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 Forum index » Off-Topic Area » Security
US spies on British users' cloud data
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Terryphi


Joined: 02 Jul 2008
Posts: 763
Location: West Wales, Britain.

PostPosted: Wed 30 Jan 2013, 02:55    Post_subject:  US spies on British users' cloud data  

http://www.independent.co.uk/life-style/gadgets-and-tech/news/british-internet-users-personal-information-on-major-cloud-storage-services-can-be-spied-upon-routinely-by-us-authorities-8471819.html

Be very careful where you store your sensitive data.

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Q5sys


Joined: 11 Dec 2008
Posts: 1073

PostPosted: Wed 30 Jan 2013, 11:32    Post_subject: Re: US spies on British users' cloud data  

Terryphi wrote:
http://www.independent.co.uk/life-style/gadgets-and-tech/news/british-internet-users-personal-information-on-major-cloud-storage-services-can-be-spied-upon-routinely-by-us-authorities-8471819.html

Be very careful where you store your sensitive data.


Sadly thats an old government trick. Since the US and UK aren't supposed to spy on their own citizens... the US spies on UK citizens, and the UK spies on US Citizens. They simply then 'exchange' their intellegence data... and they have what they want.

It was a major point of the Echelon Project. Also look up the UKUSA agreement if you're interested in this area.

It's a brave new world we are living in.

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postfs1


Joined: 27 Mar 2010
Posts: 831

PostPosted: Wed 30 Jan 2013, 13:37    Post_subject:  

Terryphi wrote:
http://www.independent.co.uk/life-style/gadgets-and-tech/news/british-internet-users-personal-information-on-major-cloud-storage-services-can-be-spied-upon-routinely-by-us-authorities-8471819.html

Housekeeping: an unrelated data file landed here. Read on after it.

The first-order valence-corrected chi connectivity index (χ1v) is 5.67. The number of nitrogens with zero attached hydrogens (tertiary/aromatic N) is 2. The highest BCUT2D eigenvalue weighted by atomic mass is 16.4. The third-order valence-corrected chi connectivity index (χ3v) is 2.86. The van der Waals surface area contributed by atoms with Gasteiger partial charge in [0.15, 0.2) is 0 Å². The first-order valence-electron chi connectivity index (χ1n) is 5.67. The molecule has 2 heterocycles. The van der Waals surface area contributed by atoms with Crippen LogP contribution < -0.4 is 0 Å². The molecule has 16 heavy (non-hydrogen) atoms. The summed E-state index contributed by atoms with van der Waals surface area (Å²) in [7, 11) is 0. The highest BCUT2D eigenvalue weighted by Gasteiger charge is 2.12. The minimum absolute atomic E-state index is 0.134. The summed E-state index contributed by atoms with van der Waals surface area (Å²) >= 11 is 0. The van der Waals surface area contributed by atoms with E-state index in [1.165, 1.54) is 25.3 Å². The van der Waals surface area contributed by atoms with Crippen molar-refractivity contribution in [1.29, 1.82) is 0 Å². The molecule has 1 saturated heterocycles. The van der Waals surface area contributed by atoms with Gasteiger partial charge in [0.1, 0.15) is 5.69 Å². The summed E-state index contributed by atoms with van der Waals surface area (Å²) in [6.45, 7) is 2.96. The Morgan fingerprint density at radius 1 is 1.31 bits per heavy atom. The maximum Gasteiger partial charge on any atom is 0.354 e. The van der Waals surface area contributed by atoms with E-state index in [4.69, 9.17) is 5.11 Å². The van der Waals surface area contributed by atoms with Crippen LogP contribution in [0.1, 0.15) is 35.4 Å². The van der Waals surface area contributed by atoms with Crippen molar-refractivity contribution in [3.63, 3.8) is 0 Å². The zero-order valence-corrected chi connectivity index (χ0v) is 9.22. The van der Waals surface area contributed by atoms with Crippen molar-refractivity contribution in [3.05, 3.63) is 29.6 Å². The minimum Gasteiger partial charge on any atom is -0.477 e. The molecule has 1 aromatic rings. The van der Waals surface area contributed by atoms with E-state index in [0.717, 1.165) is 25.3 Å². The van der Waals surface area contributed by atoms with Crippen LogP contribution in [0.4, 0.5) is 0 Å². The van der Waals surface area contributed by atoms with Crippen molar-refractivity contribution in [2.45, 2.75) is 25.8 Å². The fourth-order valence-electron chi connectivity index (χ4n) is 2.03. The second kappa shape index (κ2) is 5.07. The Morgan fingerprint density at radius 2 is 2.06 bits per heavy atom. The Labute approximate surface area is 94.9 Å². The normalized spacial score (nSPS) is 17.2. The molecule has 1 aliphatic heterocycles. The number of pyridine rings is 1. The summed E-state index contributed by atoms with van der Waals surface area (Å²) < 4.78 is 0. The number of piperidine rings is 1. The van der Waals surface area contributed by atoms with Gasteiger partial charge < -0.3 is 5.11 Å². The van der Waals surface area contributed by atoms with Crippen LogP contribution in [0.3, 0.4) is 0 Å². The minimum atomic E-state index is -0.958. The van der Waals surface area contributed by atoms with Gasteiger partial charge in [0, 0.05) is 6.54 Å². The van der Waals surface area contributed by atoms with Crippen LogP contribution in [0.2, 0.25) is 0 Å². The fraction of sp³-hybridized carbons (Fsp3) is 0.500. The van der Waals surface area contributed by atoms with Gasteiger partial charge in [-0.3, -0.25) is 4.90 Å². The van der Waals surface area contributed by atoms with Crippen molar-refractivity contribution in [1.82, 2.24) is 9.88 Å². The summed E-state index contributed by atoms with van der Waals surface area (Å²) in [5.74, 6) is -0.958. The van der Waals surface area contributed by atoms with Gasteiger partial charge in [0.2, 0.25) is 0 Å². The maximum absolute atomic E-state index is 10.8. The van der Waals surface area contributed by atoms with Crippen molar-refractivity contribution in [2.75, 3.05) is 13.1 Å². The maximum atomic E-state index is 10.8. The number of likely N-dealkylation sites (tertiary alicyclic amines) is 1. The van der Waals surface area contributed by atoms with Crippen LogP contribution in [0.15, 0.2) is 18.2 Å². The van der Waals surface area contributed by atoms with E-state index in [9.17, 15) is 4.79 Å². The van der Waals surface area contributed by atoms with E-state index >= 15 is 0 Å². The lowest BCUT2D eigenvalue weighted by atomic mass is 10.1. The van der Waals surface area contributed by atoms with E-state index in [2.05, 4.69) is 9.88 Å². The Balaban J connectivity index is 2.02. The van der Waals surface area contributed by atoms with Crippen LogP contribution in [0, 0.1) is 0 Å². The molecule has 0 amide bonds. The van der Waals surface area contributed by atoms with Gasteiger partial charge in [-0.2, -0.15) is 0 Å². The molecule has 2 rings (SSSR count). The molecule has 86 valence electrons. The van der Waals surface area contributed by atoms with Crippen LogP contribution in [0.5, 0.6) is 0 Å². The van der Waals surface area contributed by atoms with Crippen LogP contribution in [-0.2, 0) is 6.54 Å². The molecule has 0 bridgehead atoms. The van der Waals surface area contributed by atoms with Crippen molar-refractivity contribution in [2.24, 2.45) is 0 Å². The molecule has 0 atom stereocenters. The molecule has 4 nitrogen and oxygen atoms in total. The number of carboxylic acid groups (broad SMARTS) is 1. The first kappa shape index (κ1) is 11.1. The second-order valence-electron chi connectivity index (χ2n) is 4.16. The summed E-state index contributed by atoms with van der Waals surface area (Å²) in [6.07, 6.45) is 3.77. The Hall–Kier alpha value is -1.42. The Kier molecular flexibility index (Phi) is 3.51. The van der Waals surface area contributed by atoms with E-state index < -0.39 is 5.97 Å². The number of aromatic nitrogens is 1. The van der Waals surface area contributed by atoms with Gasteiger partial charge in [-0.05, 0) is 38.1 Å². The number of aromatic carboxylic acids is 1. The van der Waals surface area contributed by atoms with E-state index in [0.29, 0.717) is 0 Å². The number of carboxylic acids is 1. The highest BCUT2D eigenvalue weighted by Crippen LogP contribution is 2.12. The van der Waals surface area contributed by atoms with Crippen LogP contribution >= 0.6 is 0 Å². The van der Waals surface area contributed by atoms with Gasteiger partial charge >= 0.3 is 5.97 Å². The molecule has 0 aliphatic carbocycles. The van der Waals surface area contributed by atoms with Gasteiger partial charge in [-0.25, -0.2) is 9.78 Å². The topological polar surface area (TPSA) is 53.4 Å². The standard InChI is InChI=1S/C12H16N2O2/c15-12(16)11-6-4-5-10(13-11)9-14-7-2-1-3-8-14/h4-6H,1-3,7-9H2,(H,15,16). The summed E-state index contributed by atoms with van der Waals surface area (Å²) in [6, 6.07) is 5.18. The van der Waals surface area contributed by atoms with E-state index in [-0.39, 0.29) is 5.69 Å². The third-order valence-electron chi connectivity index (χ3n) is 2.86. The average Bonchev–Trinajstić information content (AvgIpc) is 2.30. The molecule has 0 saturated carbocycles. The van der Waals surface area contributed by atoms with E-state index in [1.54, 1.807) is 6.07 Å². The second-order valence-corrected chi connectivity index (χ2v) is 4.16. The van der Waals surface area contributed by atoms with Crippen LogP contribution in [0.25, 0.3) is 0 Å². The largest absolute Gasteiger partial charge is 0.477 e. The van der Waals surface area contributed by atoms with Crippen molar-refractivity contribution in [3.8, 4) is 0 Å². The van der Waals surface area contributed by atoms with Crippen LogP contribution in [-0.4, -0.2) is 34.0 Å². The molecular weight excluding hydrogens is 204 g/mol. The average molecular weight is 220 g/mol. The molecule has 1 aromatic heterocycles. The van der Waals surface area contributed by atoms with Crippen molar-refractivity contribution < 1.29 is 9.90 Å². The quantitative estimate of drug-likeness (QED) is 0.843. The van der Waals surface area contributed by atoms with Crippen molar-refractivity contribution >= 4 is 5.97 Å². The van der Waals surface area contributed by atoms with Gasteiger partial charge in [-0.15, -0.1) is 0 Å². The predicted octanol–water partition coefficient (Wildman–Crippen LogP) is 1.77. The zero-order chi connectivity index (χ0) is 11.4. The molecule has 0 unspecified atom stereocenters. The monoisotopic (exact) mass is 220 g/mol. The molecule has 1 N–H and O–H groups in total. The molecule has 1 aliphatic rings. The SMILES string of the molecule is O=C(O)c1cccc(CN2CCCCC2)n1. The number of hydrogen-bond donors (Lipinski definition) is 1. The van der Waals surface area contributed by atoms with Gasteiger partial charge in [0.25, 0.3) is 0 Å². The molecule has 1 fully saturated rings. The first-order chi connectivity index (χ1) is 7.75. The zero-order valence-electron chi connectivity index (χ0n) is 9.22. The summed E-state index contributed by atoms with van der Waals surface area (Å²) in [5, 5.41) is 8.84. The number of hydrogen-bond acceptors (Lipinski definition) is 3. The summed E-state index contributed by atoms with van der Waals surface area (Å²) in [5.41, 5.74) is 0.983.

... .


Assumption: a not young newspaper is as a mechanical watches - all the one and same circle.

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Terryphi


Joined: 02 Jul 2008
Posts: 763
Location: West Wales, Britain.

PostPosted: Wed 30 Jan 2013, 14:55    Post_subject:  

postfs1 wrote:
Assumption: a not young newspaper is as a mechanical watches - all the one and same circle.


What is that in English?

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postfs1


Joined: 27 Mar 2010
Posts: 831

PostPosted: Wed 30 Jan 2013, 16:23    Post_subject:  

Terryphi wrote:

[-1-]
Terryphi wrote:

US spies on British users' cloud data


[-2-]
Terryphi wrote:

Be very careful where you store your sensitive data.


[-3-]
postfs1 wrote:
Assumption: a not young newspaper is as a mechanical watches - all the one and same circle.


What is that in English?


[-1-] = Positioning of reader
[-2-] = Indication or maybe reminder
[-3-] = Assumption about function of newspaper

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  • I don't know why laboratories are named a hospitals.
  • The alive personage is like a tea bag with granules of unknown density inside, at that one the packet was made of organic material and was placed in the evaporated liquid or liquid.

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`f00


Joined: 06 Nov 2008
Posts: 809
Location: the Western Reserve

PostPosted: Wed 30 Jan 2013, 20:31    Post_subject:
Sub_title: A few concepts come to mind re 3)
 

Old 'news' - various gleanings dependent on your take (I'd go for nothing new under the sun ~or~ an expected thing)

mechanical watches - hmm, once when I asked at a public library (a few years back) about the availability of Stanley Kubrick's film adaptation of A Clockwork Orange, I was advised it was only available if one expressly reserved it and thus arose a small feeling of being watched Rolling Eyes (not that my library card is any anonymity in itself). One of my first DvD purchases, btw. Cash Laughing

a db is a db is a db
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Flash
Official Dog Handler


Joined: 04 May 2005
Posts: 11164
Location: Arizona USA

PostPosted: Wed 30 Jan 2013, 20:47    Post_subject:  

Verint: the American Company Helping Governments Spy on “Billions” of Communications
Quote:
Among Verint’s products are unremarkable security cameras and systems that enable call center managers to monitor their workers. But it also sells some of the world’s most sophisticated eavesdropping equipment, creating a line of spy tools designed to help governments and intelligence agencies snoop on communications across an entire country.